During the 1960s and 70s Gwynne attracted graduate students from far and wide, bringing international esteem to Alberta’s sociology department and helping it become the most respected social science in the University. He was honored with the E.H. Sutherland Award from the American Society of Criminology for outstanding contributions to research and theory; became a Fellow of the Royal Society of Canada, and was given the tribute of a symposium and book, Critique and Explanation.

In Edmonton, Gwynne taught huge undergraduate courses in criminology. He introduced thousands of students to empirical criminology, captivating them with his vast experience, depth of knowledge, anecdotes, and most of all, his charisma. Evaluations of his teaching were among the highest in his department. He also supervised an extraordinary number of dissertations. It was during this era that the department produced more PhDs in sociology than any other in Canada. Today, Nettler’s academic offspring occupy high government offices, the legal profession, and even a provincial Supreme Court, while also populating the halls of academe.

If a movie were to be made of Gwynne’s life, he would have to be played by a Cary Grant, or perhaps Clint Eastwood, with his edge and his love of jazz. Nettler cherished music, from opera to Ellington, and cut a dashing figure with his presence, the sports cars he drove, and especially the ladies he loved. He played such a huge role in our lives that we thought he would live forever, and in a way he will, through his intellectual descendents. But even great men are mortal. Nettler reminded us of this when he wrote “who among us knows whether he will go with a shriek or a sigh?” With Gwynne, it was easy to predict. He went the way he lived—cool—California cool. No explanation required.

A.R. Gillis, University of Toronto; Bob Silverman, Queen’s University; William R. Avison, The University of Western Ontario; Douglas Cousineau, Simon Fraser University, John Hagan, Northwestern University and American Bar Foundation, Travis Hirschi, University of Arizona, Madam Justice Carol Ross, Supreme Court of British Columbia

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Wayne Wheeler

Professor Wayne Wheeler died Sunday August 26, 2007, from heart failure. Dr. Wheeler is survived by his sister, Shirley Reed; daughters, Alice Wheeler of Seattle and Dr. Britta Wheeler of New York; his grandson Lincoln Wheeler-Powell; and his stepsons John Gulich and Rikard Svensson.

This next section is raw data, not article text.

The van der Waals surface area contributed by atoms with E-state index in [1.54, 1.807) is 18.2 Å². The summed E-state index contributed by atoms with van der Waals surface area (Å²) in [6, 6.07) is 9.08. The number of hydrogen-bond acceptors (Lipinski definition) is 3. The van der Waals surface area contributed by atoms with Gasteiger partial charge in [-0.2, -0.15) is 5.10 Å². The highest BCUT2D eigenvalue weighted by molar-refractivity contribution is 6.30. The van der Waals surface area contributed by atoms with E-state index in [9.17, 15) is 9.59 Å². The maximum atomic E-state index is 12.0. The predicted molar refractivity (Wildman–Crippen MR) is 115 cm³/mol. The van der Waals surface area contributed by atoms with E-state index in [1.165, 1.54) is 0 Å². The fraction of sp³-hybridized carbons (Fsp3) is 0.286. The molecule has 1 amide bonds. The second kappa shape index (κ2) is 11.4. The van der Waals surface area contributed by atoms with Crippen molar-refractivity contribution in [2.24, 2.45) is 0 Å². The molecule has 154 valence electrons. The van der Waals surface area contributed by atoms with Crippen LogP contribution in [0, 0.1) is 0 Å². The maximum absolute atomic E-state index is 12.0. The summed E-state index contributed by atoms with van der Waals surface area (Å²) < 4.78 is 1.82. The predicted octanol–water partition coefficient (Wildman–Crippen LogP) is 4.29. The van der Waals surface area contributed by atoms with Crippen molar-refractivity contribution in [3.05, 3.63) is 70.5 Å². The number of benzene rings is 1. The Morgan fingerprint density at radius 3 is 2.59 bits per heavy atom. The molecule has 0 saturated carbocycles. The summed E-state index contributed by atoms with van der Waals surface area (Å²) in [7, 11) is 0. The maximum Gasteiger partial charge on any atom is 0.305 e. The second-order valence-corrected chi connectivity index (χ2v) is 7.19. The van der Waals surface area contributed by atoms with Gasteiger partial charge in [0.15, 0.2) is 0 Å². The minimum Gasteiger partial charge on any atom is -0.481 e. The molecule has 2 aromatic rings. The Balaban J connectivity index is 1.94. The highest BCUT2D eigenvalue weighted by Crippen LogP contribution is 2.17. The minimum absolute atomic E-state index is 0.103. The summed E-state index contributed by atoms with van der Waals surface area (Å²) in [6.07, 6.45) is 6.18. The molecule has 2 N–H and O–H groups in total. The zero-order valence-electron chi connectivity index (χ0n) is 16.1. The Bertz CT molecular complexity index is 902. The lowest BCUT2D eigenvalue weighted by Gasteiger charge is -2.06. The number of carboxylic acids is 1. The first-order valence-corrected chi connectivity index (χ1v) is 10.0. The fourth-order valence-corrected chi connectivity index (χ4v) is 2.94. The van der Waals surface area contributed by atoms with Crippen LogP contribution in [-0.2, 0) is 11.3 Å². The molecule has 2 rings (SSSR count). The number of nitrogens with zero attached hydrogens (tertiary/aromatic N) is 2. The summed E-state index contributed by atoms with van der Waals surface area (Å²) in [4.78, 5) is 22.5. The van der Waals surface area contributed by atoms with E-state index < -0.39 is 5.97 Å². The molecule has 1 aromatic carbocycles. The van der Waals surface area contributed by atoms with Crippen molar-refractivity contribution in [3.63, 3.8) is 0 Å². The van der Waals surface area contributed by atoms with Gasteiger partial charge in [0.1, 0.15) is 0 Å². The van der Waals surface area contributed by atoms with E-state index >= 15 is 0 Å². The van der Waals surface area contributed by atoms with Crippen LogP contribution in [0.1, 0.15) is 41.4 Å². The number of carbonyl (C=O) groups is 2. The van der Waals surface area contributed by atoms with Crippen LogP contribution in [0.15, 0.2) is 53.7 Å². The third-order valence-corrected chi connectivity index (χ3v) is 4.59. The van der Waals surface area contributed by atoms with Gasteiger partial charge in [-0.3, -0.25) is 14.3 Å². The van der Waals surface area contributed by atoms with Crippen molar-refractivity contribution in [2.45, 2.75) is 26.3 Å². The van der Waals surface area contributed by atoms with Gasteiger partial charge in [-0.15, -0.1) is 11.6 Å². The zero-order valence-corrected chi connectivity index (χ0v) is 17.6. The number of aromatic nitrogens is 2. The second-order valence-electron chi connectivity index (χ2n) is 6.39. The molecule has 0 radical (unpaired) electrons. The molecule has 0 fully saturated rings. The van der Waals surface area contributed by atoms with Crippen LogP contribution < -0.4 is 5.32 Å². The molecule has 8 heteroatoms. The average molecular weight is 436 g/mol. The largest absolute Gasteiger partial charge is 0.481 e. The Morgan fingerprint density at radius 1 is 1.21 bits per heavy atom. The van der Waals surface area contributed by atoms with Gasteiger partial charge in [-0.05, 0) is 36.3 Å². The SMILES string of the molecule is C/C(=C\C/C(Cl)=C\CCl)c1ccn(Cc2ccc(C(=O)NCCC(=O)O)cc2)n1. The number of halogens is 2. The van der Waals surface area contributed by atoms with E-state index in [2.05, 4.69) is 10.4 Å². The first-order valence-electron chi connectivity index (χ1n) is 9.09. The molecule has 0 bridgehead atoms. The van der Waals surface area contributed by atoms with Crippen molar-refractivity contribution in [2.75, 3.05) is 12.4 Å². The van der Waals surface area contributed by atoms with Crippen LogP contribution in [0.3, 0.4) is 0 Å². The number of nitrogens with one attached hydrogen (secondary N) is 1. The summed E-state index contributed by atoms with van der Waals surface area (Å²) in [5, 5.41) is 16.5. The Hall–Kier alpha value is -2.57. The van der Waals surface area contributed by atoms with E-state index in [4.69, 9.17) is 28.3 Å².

Wayne Wheeler was married to Lola E. Wheeler from 1947 to 1987, currently of Seattle, WA, and to Britt-Marie Wheeler from 1992 to 1995, of Karlskrona, Sweden.

Wayne was born to Everett and Eugenia Wheeler and raised in Crete, NE, southwest of Lincoln. The oldest of five children, he enjoyed a childhood of close-knit community, extended family, connection to the land and to the changing world.

Wayne served as a drill sergeant in the U.S. Marine Corps in WWII. His mentor, Alice Bromwell Balzer, supported his intellectual curiosity in the face of his father’s discouragement, and he graduated from Doane College in 1945. Wayne received his Master’s degree in Sociology/Anthropology from the University of Nebraska-Lincoln in 1948, a Master’s degree in Swedish history and culture from the University of Stockholm, Sweden, in 1952, and his Doctor of Philosophy in Sociology from the University of Missouri–Columbia in 1959. At the time of his death, he was Professor Emeritus at the Department of Sociology at the University of Nebraska-Omaha, where he taught from 1967 to 1993. Wayne loved traveling, art, photography, and music and embraced much of contemporary culture. He enjoyed friends of all ages and mentored students even after he retired. He spent much of his retirement living in Sweden, but his home was always Nebraska. Wayne was a great collector of family history, and with his sister Shirley had amassed the largest family archive in the Nebraska State Historical Society.

Dr. Wheeler’s research consisted of mapping social stratification in small town Nebraska and the immigrant communities thriving there. He published in a 1960s Nebraska Almanac on the state’s organization in demographic terms. In the mid-1970s, Wayne became interested in the historical community of Icaria, near Corning, Iowa, and was instrumental in preserving its remaining buildings and in developing the scholarship and heritage of Icaria.

Wayne was deeply involved in the Midwest Sociological Society (MSS) over many years. He was central to the 1968 meetings in Omaha. He felt it was important that the MSS have a flag and along with Todd and Alice Wheeler and Helen Barger helped to design and execute the flag that continues to hang at every meeting. He continued to attend annual meetings throughout his retirement.

Dr. Wheeler became a scholar of Tocqueville in the latter part of his career. Wayne convincingly developed a deeper Verstehen of Tocqueville’s findings than is the conventional Conservative approach. In this, he showed the inherent dangers in Tocqueville’s findings and what they reflect for the future of a democratic American society, specifically the “Tyranny of the Majority,” to name only one. Contemporary social conditions validate Tocqueville’s thoughtful warnings and Wayne’s interpretation of them.

As a mentor, Wayne Wheeler developed a living sociology where “everything is data.” He spent his life making observations of everyday life and constructing theoretical perspectives, which he used in his teaching, mentoring, and many thriving friendships. He influenced students to use qualitative research to understand their own personal interests. He felt that sociology was meaningful only if it was applied to one’s own life.

Wayne’s ability to create puns was central to his sociological inquiry and wisdom. As a student at the University of Missouri–Columbia, he invented a phrase that has come to be well known in the folklore of symbolic interaction: “There is more to the self than Mead’s The I.” In recent years, Wayne took part in many local protests against the Bush administration and the war in Iraq. He characterized the current political climate as “Fossil Fuel Fascism” and had t-shirts made with this slogan on them for the protests.

Wayne believed that “To know the world is to know the town.” This is the edict engraved on the commemorative marker at the Crete Riverside Cemetery where five generations of Wheelers are buried. Wayne believed that knowledge was the path to a better society and worked his life to encourage learning, foster awareness and understanding, and fight injustice whenever possible.

Britta B. Wheeler, The Art Institute of New York City